On a walking safari—and not all camps offer this opportunity, so check first—you’ll observe animals at a greater distance. You’ll walk in a single file line behind your guide who will make sure you are safe distance but still get an exciting view of the animals.
Unfenced vs. fenced camps
If you stay at an unfenced camp, animals will roam through at their leisure. In Botswana, a giant bull elephant strolled 100 feet from my tent. In South Africa, a lion sat on the cement foundation my tent sat on while we were in it. (One of my favorite memories). In Tanzania, hippos walked through our camp to graze.
Is it dangerous you ask? Not if you stay alert and obey the rules. Safety is a camp’s highest priority. In general, camps set up very clear “human areas”: your tent, the walkways that lead from your tent to the rest of the camp, and group meeting areas. Most animals will run away if they hear you coming, and during the day you can see what’s up ahead.
After sunset, a staff member will always escort you to and from your tent. Once in your tent, you are perfectly safe. If this setup makes you uncomfortable though, there are fenced camps that keep the wildlife at bay.
Multiple camps are the ticket
On safari, the perfect travel strategy is to stay at multiple camps during your trip. You’ll benefit from new locations and different species or concentrations of wildlife. I find that three nights in each camp is my magic number. I have time to unpack, develop a rapport with staff and guests, and explore a new setting before moving on.
If you like to travel solo, a safari is an ideal vacation. You can enjoy quality time on your own while easily meeting new people along the way. The safari vibe tends is community driven, and I found that it fosters camaraderie.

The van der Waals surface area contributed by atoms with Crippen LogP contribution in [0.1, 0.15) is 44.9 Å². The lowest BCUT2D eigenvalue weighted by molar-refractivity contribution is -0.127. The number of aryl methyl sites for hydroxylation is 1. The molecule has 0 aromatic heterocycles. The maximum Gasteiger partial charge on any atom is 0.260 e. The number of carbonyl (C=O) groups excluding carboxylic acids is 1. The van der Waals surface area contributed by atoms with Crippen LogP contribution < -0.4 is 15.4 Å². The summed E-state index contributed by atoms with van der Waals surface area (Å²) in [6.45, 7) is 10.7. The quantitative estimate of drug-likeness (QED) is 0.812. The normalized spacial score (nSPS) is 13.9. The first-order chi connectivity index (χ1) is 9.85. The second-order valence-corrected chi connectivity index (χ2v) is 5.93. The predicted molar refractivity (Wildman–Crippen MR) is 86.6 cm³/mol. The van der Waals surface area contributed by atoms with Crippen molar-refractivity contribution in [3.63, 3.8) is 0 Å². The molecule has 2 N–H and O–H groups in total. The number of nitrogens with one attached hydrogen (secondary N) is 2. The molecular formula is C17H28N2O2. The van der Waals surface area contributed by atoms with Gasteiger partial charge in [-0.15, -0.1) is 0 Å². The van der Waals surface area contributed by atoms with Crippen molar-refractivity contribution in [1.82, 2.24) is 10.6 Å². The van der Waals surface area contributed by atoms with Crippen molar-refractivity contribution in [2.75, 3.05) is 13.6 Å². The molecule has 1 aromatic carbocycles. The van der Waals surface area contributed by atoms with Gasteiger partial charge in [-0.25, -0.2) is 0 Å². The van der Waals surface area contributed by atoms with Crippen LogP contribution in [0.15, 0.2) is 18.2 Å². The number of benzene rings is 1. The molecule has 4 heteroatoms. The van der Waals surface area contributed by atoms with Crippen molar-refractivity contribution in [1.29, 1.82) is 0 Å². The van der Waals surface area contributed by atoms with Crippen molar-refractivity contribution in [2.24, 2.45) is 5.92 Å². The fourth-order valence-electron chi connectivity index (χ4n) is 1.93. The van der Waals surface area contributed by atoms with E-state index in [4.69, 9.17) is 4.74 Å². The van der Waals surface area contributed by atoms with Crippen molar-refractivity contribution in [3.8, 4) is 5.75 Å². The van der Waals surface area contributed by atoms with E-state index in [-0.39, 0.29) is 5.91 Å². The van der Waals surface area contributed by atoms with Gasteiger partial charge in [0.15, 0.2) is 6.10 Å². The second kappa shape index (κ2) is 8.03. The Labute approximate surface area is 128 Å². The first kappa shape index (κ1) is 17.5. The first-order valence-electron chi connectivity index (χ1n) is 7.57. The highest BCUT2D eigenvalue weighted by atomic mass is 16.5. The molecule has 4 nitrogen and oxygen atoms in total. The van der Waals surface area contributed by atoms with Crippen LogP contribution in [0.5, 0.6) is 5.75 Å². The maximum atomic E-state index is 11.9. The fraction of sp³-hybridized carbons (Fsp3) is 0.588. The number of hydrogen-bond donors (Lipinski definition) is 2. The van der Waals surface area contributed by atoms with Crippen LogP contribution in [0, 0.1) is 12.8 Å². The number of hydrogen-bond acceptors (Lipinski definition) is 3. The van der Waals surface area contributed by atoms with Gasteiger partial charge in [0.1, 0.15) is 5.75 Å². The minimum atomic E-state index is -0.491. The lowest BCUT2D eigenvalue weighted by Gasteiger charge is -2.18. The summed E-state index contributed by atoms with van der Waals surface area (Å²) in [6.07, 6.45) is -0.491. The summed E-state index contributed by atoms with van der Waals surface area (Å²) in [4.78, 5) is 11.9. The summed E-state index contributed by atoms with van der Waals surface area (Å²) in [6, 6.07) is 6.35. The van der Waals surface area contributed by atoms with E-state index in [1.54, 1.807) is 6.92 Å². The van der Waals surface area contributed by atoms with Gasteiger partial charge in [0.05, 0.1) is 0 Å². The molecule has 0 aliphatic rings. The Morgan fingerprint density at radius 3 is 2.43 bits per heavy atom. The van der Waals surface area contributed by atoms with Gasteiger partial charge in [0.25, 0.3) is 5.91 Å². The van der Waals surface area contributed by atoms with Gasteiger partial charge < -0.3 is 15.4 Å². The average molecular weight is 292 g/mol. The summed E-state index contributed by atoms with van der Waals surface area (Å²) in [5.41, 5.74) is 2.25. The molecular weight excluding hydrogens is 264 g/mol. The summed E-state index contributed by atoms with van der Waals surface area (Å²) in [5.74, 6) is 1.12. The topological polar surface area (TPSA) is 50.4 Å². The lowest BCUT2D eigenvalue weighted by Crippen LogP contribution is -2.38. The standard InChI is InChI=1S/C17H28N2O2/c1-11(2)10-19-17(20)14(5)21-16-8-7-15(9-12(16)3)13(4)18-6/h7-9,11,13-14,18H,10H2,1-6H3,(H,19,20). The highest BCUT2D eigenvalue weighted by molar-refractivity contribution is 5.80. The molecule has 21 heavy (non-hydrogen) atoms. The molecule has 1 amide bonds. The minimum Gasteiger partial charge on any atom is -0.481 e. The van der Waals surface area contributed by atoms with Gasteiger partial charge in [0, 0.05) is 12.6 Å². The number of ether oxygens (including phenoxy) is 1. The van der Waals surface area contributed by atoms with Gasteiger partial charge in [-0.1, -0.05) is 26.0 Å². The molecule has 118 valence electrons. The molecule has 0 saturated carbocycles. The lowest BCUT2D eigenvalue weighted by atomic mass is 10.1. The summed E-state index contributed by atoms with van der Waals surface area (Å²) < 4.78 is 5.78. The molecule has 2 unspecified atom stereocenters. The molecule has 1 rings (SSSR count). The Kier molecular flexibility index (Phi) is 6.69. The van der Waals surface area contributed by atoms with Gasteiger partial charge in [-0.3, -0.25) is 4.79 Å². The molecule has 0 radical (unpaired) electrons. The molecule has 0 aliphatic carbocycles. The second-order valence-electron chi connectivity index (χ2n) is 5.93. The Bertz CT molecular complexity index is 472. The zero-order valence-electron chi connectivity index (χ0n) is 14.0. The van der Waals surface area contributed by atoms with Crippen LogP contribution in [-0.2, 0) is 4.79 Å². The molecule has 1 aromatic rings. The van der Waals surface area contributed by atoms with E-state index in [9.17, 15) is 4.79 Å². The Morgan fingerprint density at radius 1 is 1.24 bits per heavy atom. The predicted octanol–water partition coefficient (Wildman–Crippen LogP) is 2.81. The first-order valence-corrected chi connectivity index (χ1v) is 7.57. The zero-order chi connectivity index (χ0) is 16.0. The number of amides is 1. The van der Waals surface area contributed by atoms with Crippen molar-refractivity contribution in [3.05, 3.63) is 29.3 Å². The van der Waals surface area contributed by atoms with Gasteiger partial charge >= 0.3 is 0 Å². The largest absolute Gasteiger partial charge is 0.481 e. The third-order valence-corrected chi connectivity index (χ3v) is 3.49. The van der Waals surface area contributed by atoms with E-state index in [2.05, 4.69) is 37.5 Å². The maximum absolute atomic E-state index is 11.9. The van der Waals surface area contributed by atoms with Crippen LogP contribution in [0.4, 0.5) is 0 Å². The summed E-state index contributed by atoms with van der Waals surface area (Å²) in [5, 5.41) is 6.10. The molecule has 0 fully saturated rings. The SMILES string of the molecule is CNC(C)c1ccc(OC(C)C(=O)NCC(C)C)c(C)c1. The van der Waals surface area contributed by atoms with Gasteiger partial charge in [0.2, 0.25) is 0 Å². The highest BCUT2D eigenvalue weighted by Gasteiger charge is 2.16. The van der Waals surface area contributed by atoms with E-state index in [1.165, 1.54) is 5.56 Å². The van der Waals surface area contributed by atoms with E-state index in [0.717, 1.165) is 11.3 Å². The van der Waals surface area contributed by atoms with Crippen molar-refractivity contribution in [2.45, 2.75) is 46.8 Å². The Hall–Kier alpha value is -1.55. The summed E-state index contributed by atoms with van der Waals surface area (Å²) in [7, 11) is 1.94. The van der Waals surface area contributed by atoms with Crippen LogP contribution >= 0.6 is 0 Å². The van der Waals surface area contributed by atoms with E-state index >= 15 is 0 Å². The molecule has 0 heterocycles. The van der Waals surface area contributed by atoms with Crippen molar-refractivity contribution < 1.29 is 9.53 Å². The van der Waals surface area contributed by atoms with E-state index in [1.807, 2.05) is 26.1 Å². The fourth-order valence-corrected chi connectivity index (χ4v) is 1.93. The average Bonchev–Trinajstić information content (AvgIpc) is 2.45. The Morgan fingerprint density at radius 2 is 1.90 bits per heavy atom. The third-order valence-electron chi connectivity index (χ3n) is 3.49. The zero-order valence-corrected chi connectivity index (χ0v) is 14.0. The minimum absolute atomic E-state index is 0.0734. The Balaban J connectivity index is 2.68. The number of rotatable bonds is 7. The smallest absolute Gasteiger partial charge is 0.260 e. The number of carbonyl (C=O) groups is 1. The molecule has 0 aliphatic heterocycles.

Things to consider
- A camp’s operation is different depending on whether it is on private or government-owned property. Private camps, among other things, are able to offer nighttime game drives to view nocturnal species or go “off road,” meaning that if you see an animal 300 feet to the left of the road, you can drive closer to view it. Camps on government property have restrictions, but they are spectacular nonetheless.
- Some camps don’t have Wi-Fi or offer the use of a computer, so if you can’t stand being off the grid you’ll want to double-check ahead of time.
- If you love to pack half your closet when you travel, a safari will not be your cup of tea. Transport is often by small plane and your luggage must follow suit. In Botswana, for example, bags are limited to 24 inches long, and wheels are prohibited. There are often strict weight limits as well. Prior to your trip, you’ll receive clear guidelines. Don’t fret; camps usually offer free same-day laundry service, making it easier to pack light.
How to book your trip
To plan your perfect trip, I recommend two strategies: Booking directly through a safari company that owns its own camps or consult with a travel specialist. African safaris are one of the few trips that benefit from the knowledge of someone in-the-know. Each camp has its own personality and attributes, and there are transport nuances that require prior experience to be successful the first time around.
Organizations I love with their own camps who can help you directly include: AndBeyond, Great Plains Conservation and Sanctuary Retreats. They’ll brief you on the best camps to visit based on your desired country, activities, timing, and budget.
Specialists I know and have worked with are:
Dan or Nina Saperstein at Hippo Creek Safaris based in New Jersey.
Cathy Holler at African Dreams a division of Tully Luxury Travel based in Toronto.
Linda Friedman at Custom Safaris based in Washington D.C.
If you want to concentrate on wildlife photography, I recommend Wild Eye a photographic safaris company based in South Africa.